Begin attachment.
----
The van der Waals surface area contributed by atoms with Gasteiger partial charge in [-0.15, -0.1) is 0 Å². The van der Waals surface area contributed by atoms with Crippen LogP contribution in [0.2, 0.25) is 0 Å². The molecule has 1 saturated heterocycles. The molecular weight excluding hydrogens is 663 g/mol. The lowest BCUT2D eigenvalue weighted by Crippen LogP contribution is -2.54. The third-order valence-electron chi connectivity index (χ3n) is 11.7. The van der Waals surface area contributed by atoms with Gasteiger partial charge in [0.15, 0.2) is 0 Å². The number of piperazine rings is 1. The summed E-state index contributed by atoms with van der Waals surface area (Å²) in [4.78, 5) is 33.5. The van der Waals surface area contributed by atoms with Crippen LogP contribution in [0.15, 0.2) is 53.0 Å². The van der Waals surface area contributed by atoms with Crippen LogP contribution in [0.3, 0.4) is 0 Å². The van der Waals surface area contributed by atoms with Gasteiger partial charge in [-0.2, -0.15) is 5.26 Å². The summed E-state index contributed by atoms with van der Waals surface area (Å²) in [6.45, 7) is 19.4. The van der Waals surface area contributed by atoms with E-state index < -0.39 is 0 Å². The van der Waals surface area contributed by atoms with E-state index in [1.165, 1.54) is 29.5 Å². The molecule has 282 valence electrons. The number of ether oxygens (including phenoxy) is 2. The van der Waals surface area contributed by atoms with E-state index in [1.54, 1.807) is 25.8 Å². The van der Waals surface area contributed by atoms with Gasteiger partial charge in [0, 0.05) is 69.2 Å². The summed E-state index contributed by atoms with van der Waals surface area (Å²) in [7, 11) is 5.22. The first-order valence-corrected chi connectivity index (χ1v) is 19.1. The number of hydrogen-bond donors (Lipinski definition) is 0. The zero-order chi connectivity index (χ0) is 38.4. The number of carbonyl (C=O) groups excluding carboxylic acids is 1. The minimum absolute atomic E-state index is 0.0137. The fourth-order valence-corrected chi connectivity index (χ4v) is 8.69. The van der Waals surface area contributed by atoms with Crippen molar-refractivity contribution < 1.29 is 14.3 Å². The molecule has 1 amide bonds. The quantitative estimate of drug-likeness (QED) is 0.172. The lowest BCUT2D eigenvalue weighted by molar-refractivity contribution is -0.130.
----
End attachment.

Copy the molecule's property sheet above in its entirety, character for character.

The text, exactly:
The van der Waals surface area contributed by atoms with Gasteiger partial charge in [-0.15, -0.1) is 0 Å². The van der Waals surface area contributed by atoms with Crippen LogP contribution in [0.2, 0.25) is 0 Å². The molecule has 1 saturated heterocycles. The molecular weight excluding hydrogens is 663 g/mol. The lowest BCUT2D eigenvalue weighted by Crippen LogP contribution is -2.54. The third-order valence-electron chi connectivity index (χ3n) is 11.7. The van der Waals surface area contributed by atoms with Gasteiger partial charge in [0.15, 0.2) is 0 Å². The number of piperazine rings is 1. The summed E-state index contributed by atoms with van der Waals surface area (Å²) in [4.78, 5) is 33.5. The van der Waals surface area contributed by atoms with Crippen LogP contribution in [0.15, 0.2) is 53.0 Å². The van der Waals surface area contributed by atoms with Crippen LogP contribution in [0.3, 0.4) is 0 Å². The van der Waals surface area contributed by atoms with Gasteiger partial charge in [-0.2, -0.15) is 5.26 Å². The summed E-state index contributed by atoms with van der Waals surface area (Å²) in [6.45, 7) is 19.4. The van der Waals surface area contributed by atoms with E-state index < -0.39 is 0 Å². The van der Waals surface area contributed by atoms with E-state index in [1.165, 1.54) is 29.5 Å². The molecule has 282 valence electrons. The number of ether oxygens (including phenoxy) is 2. The van der Waals surface area contributed by atoms with E-state index in [1.54, 1.807) is 25.8 Å². The van der Waals surface area contributed by atoms with Gasteiger partial charge in [0, 0.05) is 69.2 Å². The summed E-state index contributed by atoms with van der Waals surface area (Å²) in [7, 11) is 5.22. The first-order valence-corrected chi connectivity index (χ1v) is 19.1. The number of hydrogen-bond donors (Lipinski definition) is 0. The zero-order chi connectivity index (χ0) is 38.4. The number of carbonyl (C=O) groups excluding carboxylic acids is 1. The minimum absolute atomic E-state index is 0.0137. The fourth-order valence-corrected chi connectivity index (χ4v) is 8.69. The van der Waals surface area contributed by atoms with Crippen molar-refractivity contribution < 1.29 is 14.3 Å². The molecule has 1 amide bonds. The quantitative estimate of drug-likeness (QED) is 0.172. The lowest BCUT2D eigenvalue weighted by molar-refractivity contribution is -0.130.